Harold and the Purple Crayon is a classic children’s book. Is it also a writing guide? In an essay for Bookslut, Mairead Case explains why she re-reads it whenever she’s finishing a project: the main character’s need to create a room for himself is a corollary to the writing process.
Robert Roper wonders whether or not Ernest Hemingway‘s death has “eclipsed his work.” Elsewhere, Melville House wonders whether or not the FBI had something to do with it. The author’s influence is as apparent today as ever before, though perhaps it’s not his death that endures, but rather his perceived masculine mystique.
“Every evening we spent an hour and a half in the drawing-room, and, as far back as I can remember, he found some way of amusing us himself…many of the great English poems now seem to me inseparable from my father; I hear in them not only his voice, but in some sort his teaching and belief,” Virginia Woolf wrote of her father for his biographer, but who was Leslie Stephen, exactly?
A publishing flap in three parts, with colons. 1: Publisher’s Weekly details unsettling allegations about Night Shade Books — an unwillingness to answer calls from writers or their agents, stolen digital rights, and missing royalty statements. 2: Night Shade issues an apology. 3: A wronged writer responds.
In his novels and plays, Sebastian Barry often focuses on segment of Irish society that tends to get ignored in literature — the Irishmen who fought for the British Empire in the first and second World Wars. At Full-Stop, John Cussen reads The Temporary Gentleman, which portrays a British officer, Jack McNulty, who sets out to write his memoirs. (Related: Matt Kavanagh wrote a piece for The Millions on Irish financial fiction after the crash of 2008.)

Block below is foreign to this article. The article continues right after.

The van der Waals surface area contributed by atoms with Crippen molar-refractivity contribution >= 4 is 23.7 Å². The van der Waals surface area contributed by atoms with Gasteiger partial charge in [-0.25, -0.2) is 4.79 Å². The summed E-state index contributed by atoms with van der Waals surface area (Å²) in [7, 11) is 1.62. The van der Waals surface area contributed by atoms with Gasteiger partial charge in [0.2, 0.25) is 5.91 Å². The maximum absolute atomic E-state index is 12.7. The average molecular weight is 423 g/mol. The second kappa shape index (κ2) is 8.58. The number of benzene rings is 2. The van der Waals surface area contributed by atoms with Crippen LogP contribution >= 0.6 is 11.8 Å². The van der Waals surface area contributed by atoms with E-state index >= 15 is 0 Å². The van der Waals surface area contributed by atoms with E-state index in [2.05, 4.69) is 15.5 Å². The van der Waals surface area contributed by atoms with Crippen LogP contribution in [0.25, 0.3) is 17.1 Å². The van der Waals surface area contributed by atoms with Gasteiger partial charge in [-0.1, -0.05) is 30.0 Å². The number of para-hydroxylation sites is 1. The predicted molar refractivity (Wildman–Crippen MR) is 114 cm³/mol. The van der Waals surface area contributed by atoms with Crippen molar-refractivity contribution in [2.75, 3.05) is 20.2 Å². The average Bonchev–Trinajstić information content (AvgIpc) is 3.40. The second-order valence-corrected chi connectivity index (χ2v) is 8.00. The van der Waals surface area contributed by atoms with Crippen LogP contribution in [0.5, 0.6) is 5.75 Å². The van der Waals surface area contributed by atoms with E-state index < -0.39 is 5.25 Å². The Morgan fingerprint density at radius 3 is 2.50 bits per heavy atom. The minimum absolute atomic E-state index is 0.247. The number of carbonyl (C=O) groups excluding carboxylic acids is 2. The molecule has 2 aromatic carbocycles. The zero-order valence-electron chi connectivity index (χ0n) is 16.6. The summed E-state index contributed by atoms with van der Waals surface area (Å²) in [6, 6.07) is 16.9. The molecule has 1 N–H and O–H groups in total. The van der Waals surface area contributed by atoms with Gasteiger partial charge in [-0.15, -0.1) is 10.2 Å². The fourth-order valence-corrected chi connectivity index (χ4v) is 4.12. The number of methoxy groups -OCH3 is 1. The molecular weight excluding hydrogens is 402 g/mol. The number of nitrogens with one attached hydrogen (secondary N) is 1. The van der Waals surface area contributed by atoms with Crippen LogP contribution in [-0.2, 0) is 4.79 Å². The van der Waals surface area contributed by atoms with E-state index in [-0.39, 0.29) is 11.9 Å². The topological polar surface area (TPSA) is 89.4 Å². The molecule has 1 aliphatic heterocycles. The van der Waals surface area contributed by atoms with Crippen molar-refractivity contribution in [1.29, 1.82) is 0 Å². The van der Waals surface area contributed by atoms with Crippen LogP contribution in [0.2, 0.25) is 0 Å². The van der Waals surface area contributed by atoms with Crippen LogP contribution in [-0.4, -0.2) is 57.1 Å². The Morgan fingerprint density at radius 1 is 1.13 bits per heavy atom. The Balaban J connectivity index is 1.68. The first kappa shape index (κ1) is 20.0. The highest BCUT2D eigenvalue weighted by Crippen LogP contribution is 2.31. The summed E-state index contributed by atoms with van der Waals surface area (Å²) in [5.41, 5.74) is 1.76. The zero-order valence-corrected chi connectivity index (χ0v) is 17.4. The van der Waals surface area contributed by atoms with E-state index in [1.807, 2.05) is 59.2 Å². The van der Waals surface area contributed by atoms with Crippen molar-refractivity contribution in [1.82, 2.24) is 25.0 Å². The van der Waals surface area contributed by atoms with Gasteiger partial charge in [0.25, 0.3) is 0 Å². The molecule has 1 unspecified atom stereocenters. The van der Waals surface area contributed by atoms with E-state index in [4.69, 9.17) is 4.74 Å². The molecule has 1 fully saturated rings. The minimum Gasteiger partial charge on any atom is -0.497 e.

Jane Austen is a rare figure. Acclaimed as one of the most brilliant authors in modern history, she has a popularity that few of her peers can match, as evidenced by her posthumous sales and huge numbers of dedicated fans. How did her work hit the sweet spot of broad appeal and scholarly fame? In the WSJ, Alexander McCall Smith provides a theory. (h/t The Paris Review Daily)
Lord Byron is perhaps our most prominent example of an extravagant writer in a bygone age. There’s a reason his antics earned him a popular adjective. However, he’s not the only writer from long ago to live large, as made clear in this New Yorker piece by Elizabeth Kolbert — inspired by the release of two new biographies — that deals with the up-and-down life and reputation of Seneca. Sample quote: “Seneca’s fortune made possible a life style that was lavish by Roman or, for that matter, Hollywood standards.”